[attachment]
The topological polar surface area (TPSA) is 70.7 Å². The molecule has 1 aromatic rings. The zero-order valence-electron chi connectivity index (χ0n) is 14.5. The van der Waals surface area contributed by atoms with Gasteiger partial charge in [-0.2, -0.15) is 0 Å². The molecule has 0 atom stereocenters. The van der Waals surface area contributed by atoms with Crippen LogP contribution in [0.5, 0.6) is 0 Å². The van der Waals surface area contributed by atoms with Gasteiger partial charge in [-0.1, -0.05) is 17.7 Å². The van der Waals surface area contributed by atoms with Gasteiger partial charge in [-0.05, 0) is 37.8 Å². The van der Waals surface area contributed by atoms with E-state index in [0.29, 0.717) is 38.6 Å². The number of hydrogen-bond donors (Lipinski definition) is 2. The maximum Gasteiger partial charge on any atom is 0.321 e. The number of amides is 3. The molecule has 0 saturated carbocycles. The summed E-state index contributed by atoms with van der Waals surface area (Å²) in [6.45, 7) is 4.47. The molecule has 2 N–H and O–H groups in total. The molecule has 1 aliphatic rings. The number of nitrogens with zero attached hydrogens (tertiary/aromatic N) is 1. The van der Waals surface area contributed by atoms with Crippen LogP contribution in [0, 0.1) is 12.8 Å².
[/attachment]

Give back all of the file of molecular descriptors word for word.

The topological polar surface area (TPSA) is 70.7 Å². The molecule has 1 aromatic rings. The zero-order valence-electron chi connectivity index (χ0n) is 14.5. The van der Waals surface area contributed by atoms with Gasteiger partial charge in [-0.2, -0.15) is 0 Å². The molecule has 0 atom stereocenters. The van der Waals surface area contributed by atoms with Crippen LogP contribution in [0.5, 0.6) is 0 Å². The van der Waals surface area contributed by atoms with Gasteiger partial charge in [-0.1, -0.05) is 17.7 Å². The van der Waals surface area contributed by atoms with Gasteiger partial charge in [-0.05, 0) is 37.8 Å². The van der Waals surface area contributed by atoms with E-state index in [0.29, 0.717) is 38.6 Å². The number of hydrogen-bond donors (Lipinski definition) is 2. The maximum Gasteiger partial charge on any atom is 0.321 e. The number of amides is 3. The molecule has 0 saturated carbocycles. The summed E-state index contributed by atoms with van der Waals surface area (Å²) in [6.45, 7) is 4.47. The molecule has 2 N–H and O–H groups in total. The molecule has 1 aliphatic rings. The number of nitrogens with zero attached hydrogens (tertiary/aromatic N) is 1. The van der Waals surface area contributed by atoms with Crippen LogP contribution in [0, 0.1) is 12.8 Å².